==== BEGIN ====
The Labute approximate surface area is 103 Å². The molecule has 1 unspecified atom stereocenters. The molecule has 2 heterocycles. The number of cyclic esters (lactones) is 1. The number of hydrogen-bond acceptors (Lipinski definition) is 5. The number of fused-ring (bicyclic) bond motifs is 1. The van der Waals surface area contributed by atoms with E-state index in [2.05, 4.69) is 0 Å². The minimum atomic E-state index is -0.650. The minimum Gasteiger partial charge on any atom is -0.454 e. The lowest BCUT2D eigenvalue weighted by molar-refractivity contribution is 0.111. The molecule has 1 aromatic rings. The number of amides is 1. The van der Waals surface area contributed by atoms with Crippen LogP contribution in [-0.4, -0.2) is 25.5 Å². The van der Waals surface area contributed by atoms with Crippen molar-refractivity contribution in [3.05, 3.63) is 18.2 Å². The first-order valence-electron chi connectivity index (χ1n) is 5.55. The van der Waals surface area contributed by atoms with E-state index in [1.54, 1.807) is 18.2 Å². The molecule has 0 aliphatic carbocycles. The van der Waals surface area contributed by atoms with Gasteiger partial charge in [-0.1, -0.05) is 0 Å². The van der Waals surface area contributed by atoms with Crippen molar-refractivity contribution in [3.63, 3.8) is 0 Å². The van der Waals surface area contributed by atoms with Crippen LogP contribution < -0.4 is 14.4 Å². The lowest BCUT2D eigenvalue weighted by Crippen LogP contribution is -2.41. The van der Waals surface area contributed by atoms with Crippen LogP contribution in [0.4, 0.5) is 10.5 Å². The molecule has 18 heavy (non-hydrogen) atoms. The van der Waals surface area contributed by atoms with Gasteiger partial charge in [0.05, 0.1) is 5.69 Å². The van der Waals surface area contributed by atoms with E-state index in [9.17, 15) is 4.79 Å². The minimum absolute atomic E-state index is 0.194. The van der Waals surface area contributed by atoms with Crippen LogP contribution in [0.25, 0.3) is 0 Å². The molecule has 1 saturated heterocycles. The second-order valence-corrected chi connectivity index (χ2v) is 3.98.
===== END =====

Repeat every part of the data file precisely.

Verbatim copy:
The Labute approximate surface area is 103 Å². The molecule has 1 unspecified atom stereocenters. The molecule has 2 heterocycles. The number of cyclic esters (lactones) is 1. The number of hydrogen-bond acceptors (Lipinski definition) is 5. The number of fused-ring (bicyclic) bond motifs is 1. The van der Waals surface area contributed by atoms with E-state index in [2.05, 4.69) is 0 Å². The minimum atomic E-state index is -0.650. The minimum Gasteiger partial charge on any atom is -0.454 e. The lowest BCUT2D eigenvalue weighted by molar-refractivity contribution is 0.111. The molecule has 1 aromatic rings. The number of amides is 1. The van der Waals surface area contributed by atoms with Crippen LogP contribution in [-0.4, -0.2) is 25.5 Å². The van der Waals surface area contributed by atoms with Crippen molar-refractivity contribution in [3.05, 3.63) is 18.2 Å². The first-order valence-electron chi connectivity index (χ1n) is 5.55. The van der Waals surface area contributed by atoms with E-state index in [1.54, 1.807) is 18.2 Å². The molecule has 0 aliphatic carbocycles. The van der Waals surface area contributed by atoms with Gasteiger partial charge in [-0.1, -0.05) is 0 Å². The van der Waals surface area contributed by atoms with Crippen molar-refractivity contribution in [3.63, 3.8) is 0 Å². The van der Waals surface area contributed by atoms with Crippen LogP contribution < -0.4 is 14.4 Å². The lowest BCUT2D eigenvalue weighted by Crippen LogP contribution is -2.41. The van der Waals surface area contributed by atoms with Crippen LogP contribution in [0.4, 0.5) is 10.5 Å². The molecule has 18 heavy (non-hydrogen) atoms. The van der Waals surface area contributed by atoms with Gasteiger partial charge in [0.05, 0.1) is 5.69 Å². The van der Waals surface area contributed by atoms with E-state index in [9.17, 15) is 4.79 Å². The minimum absolute atomic E-state index is 0.194. The van der Waals surface area contributed by atoms with Crippen LogP contribution in [0.25, 0.3) is 0 Å². The molecule has 1 saturated heterocycles. The second-order valence-corrected chi connectivity index (χ2v) is 3.98.